Affirming Churches, LGBT Faith Leaders of African Descent, and The New Black


The issue of gay marriage and more broadly – LGBTQ rights – has been strongly debated in state and federal politics.  And though this has been a hot topic at the White House, it is even more controversial in our churches, mosques, synagogues, and places of worship.

I believe this topic strikes at a very personal level for many people. Places of worship can be a source of comfort and encouragement for people. The church can be the pillar of a community and many have good memories of growing up in the church or another place of worship.

However, for LGBTQ people, churches can become places of exclusion and confusion.

“I not only loved the church, but I was in love with the church and knew that I would have to leave it.” – Pastor Joseph Tolton, LGBT Faith Leaders of African Descent.

The good news is that affirming churches and place of worship do exist.

An organization addressing this discussion is LGBT Faith Leaders of African Descent. The organization is made up of clergy, divinity students and faith leaders from a variety of religious and denominational backgrounds in the Christian faith.

LGBT FLoAD works to educate, provide accurate information, and encourage frank dialogue about love, inclusiveness and being an LGBT person of color, as well as a person of faith.

They include lists of resources on their website: affirming churches, books, and links. Affirming churches are large churches, such as Riverside church in Manhattan, as well as medium sized and small local church communities.

One project completed by the organization is particularly personal. Telling Our Stories, is a collection of short filmed biographies by faith leaders and members of the organization.

As explained on the website, the project “grew out of our desire to see our faces, faces of color, on the many websites where same gender loving people are telling their stories.  We wanted to offer balance and reality for all who seek assistance, guidance and hope as they struggle with being a lesbian, gay, bisexual, transgender or questioning individual.”

Rev. Wilhelmina Perry, leader at LGBT FLoAD, says, “You must speak – that those of us who are same-gender loving love as deeply as other people who are heterosexual.”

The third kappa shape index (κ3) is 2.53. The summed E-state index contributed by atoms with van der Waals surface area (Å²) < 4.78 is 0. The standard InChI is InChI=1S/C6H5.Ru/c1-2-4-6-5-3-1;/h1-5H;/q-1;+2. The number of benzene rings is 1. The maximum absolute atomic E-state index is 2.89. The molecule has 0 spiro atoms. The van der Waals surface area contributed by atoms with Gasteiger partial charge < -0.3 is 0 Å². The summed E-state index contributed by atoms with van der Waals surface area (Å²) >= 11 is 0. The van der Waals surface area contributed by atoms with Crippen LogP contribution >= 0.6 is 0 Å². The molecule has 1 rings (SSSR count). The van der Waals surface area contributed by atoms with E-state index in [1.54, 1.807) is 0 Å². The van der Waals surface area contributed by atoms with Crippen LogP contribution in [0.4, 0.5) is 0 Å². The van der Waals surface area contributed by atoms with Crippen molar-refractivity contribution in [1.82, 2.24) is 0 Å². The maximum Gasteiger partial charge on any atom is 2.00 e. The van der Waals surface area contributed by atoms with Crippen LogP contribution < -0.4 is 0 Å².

LGBT FLoAD is dedicated to keeping up the discussions in faith communities.  They sponsor affirming advertising campaigns hosted on bus stops in Harlem. The organization hosts forums that feature important speakers, highlighting papers and authors on their website, as well as organize protests to make changes in policy.

I was delighted to find this topic highlighted in the recently released film, The New Black.

Director of The New Black, Yoruba Richen, an award-winning filmmaker and journalist, documents the stories and steps of organizers in the fight for the legalization of gay marriage in the state of Maryland.  Protestant churches in Maryland led by Black pastors are on both side of the issue, with pastors and congregants organizing to sway the vote in the state.

In one scene, Sharon Lettman-Hick of National Black Justice Coalition is cooking in the kitchen with her family. They are discussing their views on the issue of LGBTQ rights, their stories of family members who have come out as gay, and their opinions on how to parent children.  Their discussion emulates how within one family, the views expressed can vary widely.

The film documents how these diverse viewpoints are also present in our places of worship.  There are religious institutions that preach against the rights of LGBT people, and institutions spreading the message of inclusion and affirmation.  Our churches are divided on this issue.

By supporting organizations such as LGBT Faith Leaders of African Descent, we can be participants in the ongoing discussions in order to empower and love people who find themselves excluded from communities.

by Jolene Halzen, Masters candidate in Nonprofit Management at the New School

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1 Comment

  1. Evan

     /  November 4, 2014

    I tend to avoid religious institutions on the grounds that they tend to separate people more than they bring people together. In general it seems that exclusion, especially exclusion founded on irrational religious principles, cannot be worked through once believers latch onto those principles. When I lived in Baltimore City, I lived down the street from Brown Memorial Park Avenue Church. For the past several years, as Maryland was debating whether or not to legalize Gay Marriage, the Church hung a rainbow flag outside as a symbol of its support of LGBTQ rights. Though located on an affluent block, the church is surrounded by communities that are in dire need of support, and community rebuilding. The pastor, Andrew Foster Connors, is also a part of BUILD, an organization that seeks to address many urban issues in areas and with various demographics. For those who feel negatively toward, or reject churches due to historically intolerant views, or even those who reject “faith,” learning about Faith Leaders of African Descent and people like Pastor Connors might serve as a way to find a bridge between differently-minded individuals that are seeking to make a difference.



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